However, supporters of the grassroots performance space hope to gain permission to become an Asset of Community Value – giving them six months to raise the funds before Mr Harvey can sell.

“The Rock Barn is a fantastic community hub at the centre of Witney’s musical heartbeat,” says Autumn.

“People are unhappy about it being sold off to a private developer for flats.

“It’s in a great location on the High Street , lots of young people go along and we want it to remain there. Sadly though it could be one of the last events there.”

This year’s Asylum Sounds will be more diverse than ever and will see some of the Syrian families taking an active part enjoying the chance to perform and thank volunteers – including a performance by Syrian poet Muradi Bakir.  Autumn says: “The Syrian families came last year and got involved which was nice and this year are doing more – with poetry and Syrian food and tea while two of the children will perform on stage.”

The all-dayer has the feel of a family fiesta from 1-5pm with arts and crafts, face-painting, hands on activities from knitting to ribbon dancing and drum making.

Witney’s Warm Welcome blanket, made up of a patchwork of messages created by supporters last year, will also go on show, fresh from its trip to Parliament, yesterday.

Festival-goers can also create their own Rock Barn T-shirt, or join David Ranson as he paints a mural in the venue.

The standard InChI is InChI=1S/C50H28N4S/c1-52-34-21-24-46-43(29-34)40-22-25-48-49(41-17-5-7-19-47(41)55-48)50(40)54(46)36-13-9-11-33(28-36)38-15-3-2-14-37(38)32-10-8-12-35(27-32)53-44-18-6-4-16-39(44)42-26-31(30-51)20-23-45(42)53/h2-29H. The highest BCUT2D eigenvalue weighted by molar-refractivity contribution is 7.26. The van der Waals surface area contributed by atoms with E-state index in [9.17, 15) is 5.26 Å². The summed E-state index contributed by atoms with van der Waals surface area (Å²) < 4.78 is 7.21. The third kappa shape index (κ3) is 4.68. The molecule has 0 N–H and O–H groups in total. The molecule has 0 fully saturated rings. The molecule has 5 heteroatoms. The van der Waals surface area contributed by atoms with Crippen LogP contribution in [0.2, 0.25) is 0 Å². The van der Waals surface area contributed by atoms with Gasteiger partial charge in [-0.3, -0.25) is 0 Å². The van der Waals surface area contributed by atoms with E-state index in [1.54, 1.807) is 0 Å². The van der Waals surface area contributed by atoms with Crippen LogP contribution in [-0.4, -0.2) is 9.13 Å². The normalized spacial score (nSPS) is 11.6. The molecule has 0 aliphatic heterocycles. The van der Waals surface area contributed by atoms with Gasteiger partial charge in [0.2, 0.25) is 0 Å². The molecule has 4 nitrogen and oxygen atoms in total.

There will be more art from Stephen Nulty, speakers from Close Campsfield, and Witney Refugee Action group and volunteers from Oxfam.

As well as the Middle Eastern delights there will be a veggie curry stall and a bar with local craft beers and bespoke Asylum Sounds cocktails.

The latter, insists Autumn, are “legendary”. “They are unforgettable,” she says, “particularly the next day!”

She adds: “There’s a great community spirit in Witney and a really strong music scene which is gaining momentum.

“It’s great to see people come together like this.

“The only thing is, there are so many bands and artists, I don’t know how we’re going to fit them all in.”

Nicola Milner, of Witney Refugee Action group, said: “We are excited to be hosting our third Asylum Sounds.

“We received so much positive feedback in previous years that we feel it’s right to continue seeing out Witney’s festival season in style.

“We’re always heartened to see so much support and interest in the asylum and refugee cause from people across our community, and we will be eternally grateful to the Rock Barn for making this endeavour a possibility!”

Juju and Ben of Candy Says, said: “Live music is at its best when it’s bringing people together to do some good, so we’re proud to join a great line-up of local bands at Asylum Sounds, supporting the work of Witney Refugee Action group and raising funds and awareness for refugees.”

  •  Asylum Sounds takes place at the Rock Barn, High Street, Witney on Saturday, September 15 from 1pm-11.30pm.